Posts Categorized: Product manufacturers

What is BES 6001, do your building products meet the grade and more importantly are you telling your customers?

BES 6001 is part of the governments drive to ensure a building product manufacturers’ sustainability claims are proven and that their materials have been resourced responsibly.

The standard describes a framework for the organisational governance, supply chain management and environmental and social aspects that must be addressed in order to ensure the responsible sourcing of construction products.

In reality certification for BES 6001 ensures a manufacturers credibility is safe guarded thus providing the reassurance specifiers, contractors and building owners rely on when meeting the governments requirements for sustainable development.Read More

Guest Post: BIM. Rubbish In, Rubbish Out!

We’ve covered BIM in a couple of blog posts over the last few months, no doubt it is still and will be a big talking point for a long time to come. As a digital marketing agency we are still learning about the subject ourselves. So, for this particular post we asked the legendary social networker who many of your will know through Twitter, Derek Mynott, Director of Driver Project Services to give his thoughts on BIM particularly from a Quantity Surveyor point of view.

Derek, it’s over to you.

BIM…..rubbish in…..rubbish out!Read More

What type of Architect are you marketing to? Part 3 of 3

Over the previous two days I’ve introduced you to two types of Architects you could be marketing to. Firstly there is John, the traditionalist, whose preferred communication method is phone and print. Then yesterday you met Geoff, the transitionalist, who uses a ‘mash-up’ of communication channels to obtain information about your company and products and is slowly moving towards a fully paperless office and managing to get online a little more than he did 5 years ago. How will you market to these personas? Do you even know what type of Architects you are marketing to?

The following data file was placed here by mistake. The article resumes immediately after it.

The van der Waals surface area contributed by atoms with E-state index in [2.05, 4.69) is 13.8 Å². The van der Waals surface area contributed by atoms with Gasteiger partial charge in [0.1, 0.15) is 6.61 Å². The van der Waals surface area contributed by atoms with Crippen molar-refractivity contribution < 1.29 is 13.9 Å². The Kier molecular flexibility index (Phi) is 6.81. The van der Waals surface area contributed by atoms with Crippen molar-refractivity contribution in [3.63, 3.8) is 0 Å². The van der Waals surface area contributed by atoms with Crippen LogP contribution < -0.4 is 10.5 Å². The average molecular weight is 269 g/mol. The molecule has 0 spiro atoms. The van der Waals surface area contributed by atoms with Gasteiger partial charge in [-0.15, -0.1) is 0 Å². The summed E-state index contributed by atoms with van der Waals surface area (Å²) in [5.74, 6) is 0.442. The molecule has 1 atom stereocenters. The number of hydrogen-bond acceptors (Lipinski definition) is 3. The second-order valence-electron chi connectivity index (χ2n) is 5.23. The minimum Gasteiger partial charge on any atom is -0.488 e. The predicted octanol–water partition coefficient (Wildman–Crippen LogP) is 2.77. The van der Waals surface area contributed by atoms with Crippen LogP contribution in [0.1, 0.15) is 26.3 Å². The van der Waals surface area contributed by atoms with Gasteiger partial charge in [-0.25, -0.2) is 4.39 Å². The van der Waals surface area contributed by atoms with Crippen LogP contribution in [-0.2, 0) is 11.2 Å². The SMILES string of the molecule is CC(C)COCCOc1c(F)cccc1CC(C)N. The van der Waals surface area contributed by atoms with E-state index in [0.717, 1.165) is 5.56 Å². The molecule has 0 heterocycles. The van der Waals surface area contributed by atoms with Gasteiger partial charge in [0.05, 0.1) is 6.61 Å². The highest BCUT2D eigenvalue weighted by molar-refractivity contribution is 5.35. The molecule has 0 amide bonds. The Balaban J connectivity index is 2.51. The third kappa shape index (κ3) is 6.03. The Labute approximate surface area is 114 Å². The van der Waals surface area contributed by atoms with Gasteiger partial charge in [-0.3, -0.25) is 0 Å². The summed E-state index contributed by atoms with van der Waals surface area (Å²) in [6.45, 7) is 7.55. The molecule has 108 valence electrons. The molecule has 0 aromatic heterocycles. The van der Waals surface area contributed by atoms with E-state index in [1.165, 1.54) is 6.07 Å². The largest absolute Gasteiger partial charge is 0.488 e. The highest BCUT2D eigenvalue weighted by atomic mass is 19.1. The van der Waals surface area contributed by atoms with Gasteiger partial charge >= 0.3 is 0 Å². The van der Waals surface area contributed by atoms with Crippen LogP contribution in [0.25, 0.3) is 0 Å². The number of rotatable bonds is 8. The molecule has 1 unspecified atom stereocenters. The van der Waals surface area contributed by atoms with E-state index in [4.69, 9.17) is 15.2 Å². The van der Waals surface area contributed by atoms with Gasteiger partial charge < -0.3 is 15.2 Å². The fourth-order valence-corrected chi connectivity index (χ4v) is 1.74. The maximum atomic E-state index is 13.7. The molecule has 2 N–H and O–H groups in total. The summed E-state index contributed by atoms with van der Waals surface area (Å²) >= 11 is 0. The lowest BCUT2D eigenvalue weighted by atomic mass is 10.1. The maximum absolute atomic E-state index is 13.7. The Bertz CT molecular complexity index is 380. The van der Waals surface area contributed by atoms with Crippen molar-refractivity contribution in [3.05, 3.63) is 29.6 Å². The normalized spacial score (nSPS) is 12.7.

Let’s meet our final character.

The Transformationalist: Joanne

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What type of Architect are you marketing to? Part 2 of 3

Yesterday you met John, the 56 year old Architect. He is the traditionalist who loves to read material and his preferred choice of communication channels is print. John is your ideal Architect who hopes you don’t spend more money on mobile apps, online advertising to promote a new product, SEO to get the right product in front of him, microsites for him to visit, blogging with product content and social media to inform of an upcoming event. It just doesn’t appeal to him and nor does it add any value to him. In other words ‘don’t try to get him online’ if you are looking to strengthen your relationship and inform him of company info or product related information.

Let’s meet our second character.

The Transitionalist: Geoff

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What type of Architect are you marketing to? Part 1 of 3

It’s a good question huh? Do you really know what type of Architect or Specifier you are marketing to and how they consume information? I recently read a fantastic blog post written by a marketing and business consultant a few weeks back. He works with printed catalogue mail order companies to help them increase sales and profits in a slow dying sector (dying to online by the way), but most importantly, understanding the changing landscape into how specifiers specify and what type of information they require. This then got me thinking about the types of Architects building product marketers are marketing to. So in this case, how Architects and Specifiers source, consume information and refer business your way. How effective is your marketing strategy at targeting the right Architect in the right way? Are you marketing by channel or type of customer? Is the business adapting to the various types of customers you may have?Read More

Infographic: Results of the national BIM survey 2012